Chassis Water System

In ’09 when I went to Alaska, I was on the road for 7 days. During those days, I was on very lonely, lightly traveled roads with a tiny town every 200 miles or so. Not the kind of place you’d want to have a break down. So, I paid a lot of attention to checking my fluid levels before starting out each morning. One thing I noticed right off was that I would need to top off the antifreeze every couple days. I could drive 1200 miles  or so and need half a gallon of water. Hmmm. That’s not right. It’s a closed system, it doesn’t just boil away.

So when I got to Fairbanks and learned where to go in town for service I had a radiator shop thoroughly inspect and pressure check my rad. They couldn’t find a leak. The pressure test held up to their specs. I just learned to live with it. Every once in awhile, I’d top off the overflow bottle with water/antifreeze and away I’d go.

Then in Jan. 2013, in California on my way to my friends wedding in Hawaii, I sprung a leak at the front of the RV just as I was getting close to where I was going to park it for a week. Green antifreeze pouring out all over. I kept it in 2nd gear to keep the RPMs up and keep the engine cool. Travel amounted to 3 miles maybe before I could park it at the shuttle place in Palmdale.

Spent a week in Hawaii, fly back, take the shuttle back to Palmdale and soon was back at my RV. Standing there looking at it, and ruminating about my anti-freeze leak and how I’d limp or tow the RV to the shop, I suddenly realized that, hey, I’ve got stopcocks on my engine! That turn off the water going to the cab heater! I can turn off the freaking water so it can’t leak! Hah! Don’t have to limp up to a shop where I already don’t care for the service manager after talking to him the day before, why didn’t he just tell me about that common feature of diesel RV’s?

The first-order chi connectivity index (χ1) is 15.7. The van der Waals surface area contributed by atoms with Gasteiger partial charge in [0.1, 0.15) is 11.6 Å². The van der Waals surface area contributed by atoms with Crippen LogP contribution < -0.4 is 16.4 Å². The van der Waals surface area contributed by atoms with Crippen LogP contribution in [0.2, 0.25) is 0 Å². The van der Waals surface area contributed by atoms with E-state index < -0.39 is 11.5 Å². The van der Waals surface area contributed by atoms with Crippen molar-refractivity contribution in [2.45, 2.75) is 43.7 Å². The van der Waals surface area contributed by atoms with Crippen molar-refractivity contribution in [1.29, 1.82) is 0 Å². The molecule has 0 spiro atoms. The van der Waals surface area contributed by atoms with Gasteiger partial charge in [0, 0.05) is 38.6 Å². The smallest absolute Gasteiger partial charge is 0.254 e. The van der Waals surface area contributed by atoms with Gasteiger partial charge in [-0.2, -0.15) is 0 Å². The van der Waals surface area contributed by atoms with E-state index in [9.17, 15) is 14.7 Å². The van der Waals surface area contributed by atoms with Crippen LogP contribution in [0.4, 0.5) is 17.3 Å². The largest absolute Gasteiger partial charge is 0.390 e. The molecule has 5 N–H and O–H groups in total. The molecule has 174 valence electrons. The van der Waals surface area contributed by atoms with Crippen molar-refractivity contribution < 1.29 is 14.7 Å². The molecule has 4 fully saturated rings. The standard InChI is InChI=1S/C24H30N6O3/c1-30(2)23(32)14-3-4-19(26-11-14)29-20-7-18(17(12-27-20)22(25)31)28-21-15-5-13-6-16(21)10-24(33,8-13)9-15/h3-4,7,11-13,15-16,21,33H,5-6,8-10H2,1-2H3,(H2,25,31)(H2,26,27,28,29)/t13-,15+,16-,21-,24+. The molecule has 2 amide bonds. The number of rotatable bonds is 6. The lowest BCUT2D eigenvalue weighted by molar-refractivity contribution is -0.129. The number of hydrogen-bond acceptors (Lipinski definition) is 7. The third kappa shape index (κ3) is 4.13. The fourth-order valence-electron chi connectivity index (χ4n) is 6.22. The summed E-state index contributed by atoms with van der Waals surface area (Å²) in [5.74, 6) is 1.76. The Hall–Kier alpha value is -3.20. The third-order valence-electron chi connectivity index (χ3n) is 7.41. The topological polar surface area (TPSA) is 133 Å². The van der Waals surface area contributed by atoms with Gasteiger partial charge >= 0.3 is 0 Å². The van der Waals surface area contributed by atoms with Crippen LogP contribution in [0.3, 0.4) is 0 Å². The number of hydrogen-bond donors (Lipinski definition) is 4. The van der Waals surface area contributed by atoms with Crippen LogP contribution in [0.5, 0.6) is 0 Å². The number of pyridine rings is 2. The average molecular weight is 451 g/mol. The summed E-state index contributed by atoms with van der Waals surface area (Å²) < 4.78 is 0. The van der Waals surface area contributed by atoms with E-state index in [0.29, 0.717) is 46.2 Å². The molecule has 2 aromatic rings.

So, I jump into my grubbies, climb under the engine and turn off the valve there, then up on top of the engine to turn off the other one. Grab my two gallons of distilled water and a five gallon jug of antifreeze and top off the radiator. Reconnect the batteries, change my clothes, start it up and off I go to Rosamond. No leak, no overheating. I’ll fix that leak when I need heat.

You can see in these pictures how easy it would be to just shut off those valves and be on my way. I did get a little dirty on my shop clothes from crawling under the engine but not a big deal. What was a big deal was saving all that money from not having to have the RV towed 25 miles to a shop I really didn’t want to deal with in the first place…


Since I was heading to Mexico, where it’s warm, I didn’t worry about the leak. When I got there and tested, found out that while water was poured into one of the heater hoses, around 6 feet from where we’re pouring in the water, I see water leaking out. Lots of water. So, yeah, now I knew where the leak was. But I put off fixing it until I found a better spot to work on it.

Months later, it’s getting cold and I’ve no heat. Gah. I’m in Beatty, Nevada parked for a few days so I crawl under the front of the RV and peel the foam insulation off the pipe where in Mexico I’d spotted the leak months before. The insulation was in pretty bad shape. Rotten. Peeled several feet off of the steel pipes it was around in order to access and inspect. And found lots of rust. Got my rotary wire brush under there and cleaned it all up, cut the steel pipe back several inches past where it had rusted through, then went to the local hardware store and bought some new heater hose, clamps, and pipe insulation. Already had some antifreeze and water on hand so didn’t need to buy that.

Initially, I put two hose clamps around the heater hose where it fitted over the steel pipe but when I tested it, there was still a drip every second or so. The original steel pipe had an embossed ring around it to make a better seal to the hose but since I’d had to cut it back due to rust holes, I no longer had that. Added another clamp for a total of three, and no drips. OK. Great. Installed new foam pipe insulation and now have heat back. Cost was around $20.

After this repair, and a few thousand miles further on, I find I’m no longer losing antifreeze. So I guess that pipe had been leaking for years. But only while I was traveling when it was cold and had called for heat would it leak a lot. Usually, with the heater control set off, it would just drip once in awhile. Which is why the disappearing antifreeze issue would get worse then get better. Huh. Interesting.